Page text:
It doesn’t take an expert sociologist to realize that we live in a very reactionary society. We react, and often overreact, to just about everything. When someone does something to us, we react by taking revenge. They got us, we have to get them back. Just turn on any competition-based reality show and you will see exactly what I mean.
This type of action-reaction is pure entertainment to most people. Some of us out there love watching middle-aged women bicker and argue and fight like school girls. We love to watch people get into shouting matches and fist fights. It’s funny. It’s entertaining. It’s amusing to us.
Unless we encounter it in real life.
Now there are some out there (some females especially) who live for drama. If there’s not some catastrophe or crisis in their lives (real or imaginary) they begin to get bored and actually seek it out.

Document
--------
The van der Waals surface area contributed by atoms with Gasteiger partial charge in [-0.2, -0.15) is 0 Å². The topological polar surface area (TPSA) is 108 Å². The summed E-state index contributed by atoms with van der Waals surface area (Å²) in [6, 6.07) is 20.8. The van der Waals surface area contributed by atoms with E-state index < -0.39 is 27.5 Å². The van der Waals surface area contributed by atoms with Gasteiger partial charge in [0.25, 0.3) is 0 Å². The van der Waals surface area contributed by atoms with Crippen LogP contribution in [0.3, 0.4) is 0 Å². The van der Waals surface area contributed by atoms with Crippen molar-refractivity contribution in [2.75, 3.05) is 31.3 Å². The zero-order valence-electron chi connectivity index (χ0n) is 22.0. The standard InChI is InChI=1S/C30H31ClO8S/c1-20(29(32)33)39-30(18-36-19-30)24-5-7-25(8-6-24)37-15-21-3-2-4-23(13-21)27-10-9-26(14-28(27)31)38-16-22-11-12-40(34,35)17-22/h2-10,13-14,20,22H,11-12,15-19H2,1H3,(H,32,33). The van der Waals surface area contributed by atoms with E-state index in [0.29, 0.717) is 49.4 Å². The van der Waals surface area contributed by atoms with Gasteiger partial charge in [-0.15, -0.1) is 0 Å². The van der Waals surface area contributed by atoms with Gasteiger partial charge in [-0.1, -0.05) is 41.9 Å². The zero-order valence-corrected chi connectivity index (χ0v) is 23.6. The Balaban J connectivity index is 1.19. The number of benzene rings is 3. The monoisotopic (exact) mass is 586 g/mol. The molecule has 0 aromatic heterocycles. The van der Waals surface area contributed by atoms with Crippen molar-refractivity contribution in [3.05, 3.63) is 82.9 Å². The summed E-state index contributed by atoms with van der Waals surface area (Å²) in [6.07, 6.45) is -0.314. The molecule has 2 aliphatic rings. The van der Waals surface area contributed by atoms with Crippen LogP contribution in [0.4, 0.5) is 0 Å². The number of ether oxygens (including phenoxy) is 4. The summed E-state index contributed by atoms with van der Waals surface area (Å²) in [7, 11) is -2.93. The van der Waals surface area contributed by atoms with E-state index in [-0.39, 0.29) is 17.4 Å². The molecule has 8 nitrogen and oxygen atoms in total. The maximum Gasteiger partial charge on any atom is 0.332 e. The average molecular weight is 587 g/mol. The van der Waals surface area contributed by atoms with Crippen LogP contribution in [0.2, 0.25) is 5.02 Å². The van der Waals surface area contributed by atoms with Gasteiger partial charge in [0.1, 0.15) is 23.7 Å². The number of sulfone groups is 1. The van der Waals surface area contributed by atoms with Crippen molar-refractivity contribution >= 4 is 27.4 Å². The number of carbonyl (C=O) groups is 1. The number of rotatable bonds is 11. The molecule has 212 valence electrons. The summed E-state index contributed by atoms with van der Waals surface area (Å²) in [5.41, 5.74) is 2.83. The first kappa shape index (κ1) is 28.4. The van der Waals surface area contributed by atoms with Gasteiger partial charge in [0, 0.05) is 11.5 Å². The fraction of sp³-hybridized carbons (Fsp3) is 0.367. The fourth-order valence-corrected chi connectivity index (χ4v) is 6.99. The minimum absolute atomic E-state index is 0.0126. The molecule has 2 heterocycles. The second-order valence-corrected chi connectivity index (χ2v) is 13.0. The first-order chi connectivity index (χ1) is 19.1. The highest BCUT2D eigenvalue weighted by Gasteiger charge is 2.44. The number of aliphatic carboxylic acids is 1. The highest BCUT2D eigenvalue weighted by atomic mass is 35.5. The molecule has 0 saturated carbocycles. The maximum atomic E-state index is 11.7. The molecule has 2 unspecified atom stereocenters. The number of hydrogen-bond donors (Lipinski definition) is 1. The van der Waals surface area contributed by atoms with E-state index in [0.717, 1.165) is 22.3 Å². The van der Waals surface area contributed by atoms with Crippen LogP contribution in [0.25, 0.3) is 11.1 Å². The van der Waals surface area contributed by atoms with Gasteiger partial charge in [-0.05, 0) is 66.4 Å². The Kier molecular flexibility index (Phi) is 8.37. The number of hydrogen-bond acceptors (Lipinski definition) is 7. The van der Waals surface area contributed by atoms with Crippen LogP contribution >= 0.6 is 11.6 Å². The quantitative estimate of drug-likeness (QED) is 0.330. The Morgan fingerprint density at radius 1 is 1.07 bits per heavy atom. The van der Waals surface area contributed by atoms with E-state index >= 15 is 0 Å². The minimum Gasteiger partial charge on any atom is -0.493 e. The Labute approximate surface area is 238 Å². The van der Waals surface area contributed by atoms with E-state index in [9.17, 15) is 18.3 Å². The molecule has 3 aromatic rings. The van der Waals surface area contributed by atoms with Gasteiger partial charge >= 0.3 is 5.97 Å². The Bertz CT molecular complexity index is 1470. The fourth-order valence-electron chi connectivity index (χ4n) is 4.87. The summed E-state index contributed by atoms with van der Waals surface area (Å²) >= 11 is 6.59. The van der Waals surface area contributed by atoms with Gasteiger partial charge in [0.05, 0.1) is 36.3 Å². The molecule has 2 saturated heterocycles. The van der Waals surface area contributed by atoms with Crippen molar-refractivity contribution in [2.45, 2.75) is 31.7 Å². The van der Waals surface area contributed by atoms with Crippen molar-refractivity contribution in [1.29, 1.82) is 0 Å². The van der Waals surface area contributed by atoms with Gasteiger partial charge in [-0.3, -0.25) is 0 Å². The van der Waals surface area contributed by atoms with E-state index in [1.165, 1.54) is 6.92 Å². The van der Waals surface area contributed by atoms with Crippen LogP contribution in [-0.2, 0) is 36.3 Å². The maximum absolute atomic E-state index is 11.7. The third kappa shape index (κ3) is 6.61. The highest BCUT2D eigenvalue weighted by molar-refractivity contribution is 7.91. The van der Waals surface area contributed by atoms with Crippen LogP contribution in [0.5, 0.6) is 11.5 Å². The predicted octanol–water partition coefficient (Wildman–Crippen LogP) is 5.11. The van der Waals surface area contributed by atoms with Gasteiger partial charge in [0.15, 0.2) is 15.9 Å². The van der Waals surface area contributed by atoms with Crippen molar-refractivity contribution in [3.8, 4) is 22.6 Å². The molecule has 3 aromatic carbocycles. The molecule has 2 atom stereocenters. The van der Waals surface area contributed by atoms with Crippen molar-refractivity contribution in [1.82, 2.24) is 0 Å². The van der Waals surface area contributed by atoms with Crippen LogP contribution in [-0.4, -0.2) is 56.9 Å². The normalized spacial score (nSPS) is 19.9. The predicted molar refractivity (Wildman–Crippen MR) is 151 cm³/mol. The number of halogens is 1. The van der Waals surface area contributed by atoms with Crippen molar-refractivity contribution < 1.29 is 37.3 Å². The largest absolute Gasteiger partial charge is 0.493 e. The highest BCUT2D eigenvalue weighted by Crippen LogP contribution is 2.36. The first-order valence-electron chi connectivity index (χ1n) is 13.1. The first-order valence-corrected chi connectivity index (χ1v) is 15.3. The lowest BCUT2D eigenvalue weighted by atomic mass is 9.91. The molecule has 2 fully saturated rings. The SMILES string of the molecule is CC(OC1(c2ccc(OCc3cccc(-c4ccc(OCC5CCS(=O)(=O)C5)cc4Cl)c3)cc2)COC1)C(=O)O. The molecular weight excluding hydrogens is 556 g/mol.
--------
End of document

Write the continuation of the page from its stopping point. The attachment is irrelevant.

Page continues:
I don’t understand this.
Is it any wonder that self-control is listed as a fruit of the Spirit? We don’t live in a society that triumphs self-control, and we never have. Oh, individualism sure is a virtue. Our rights and freedoms to run our own lives are to be fought for in our society. But there’s a difference in controlling your life and having self-control. It’s the difference between freedom and responsibility. We want our freedom, but we cringe at the thought of using our freedom responsibly.
But can we really be in control of our own lives if we refuse to take that responsibility? Are we really in control if everything we do is simply a reaction to what other people have done to us?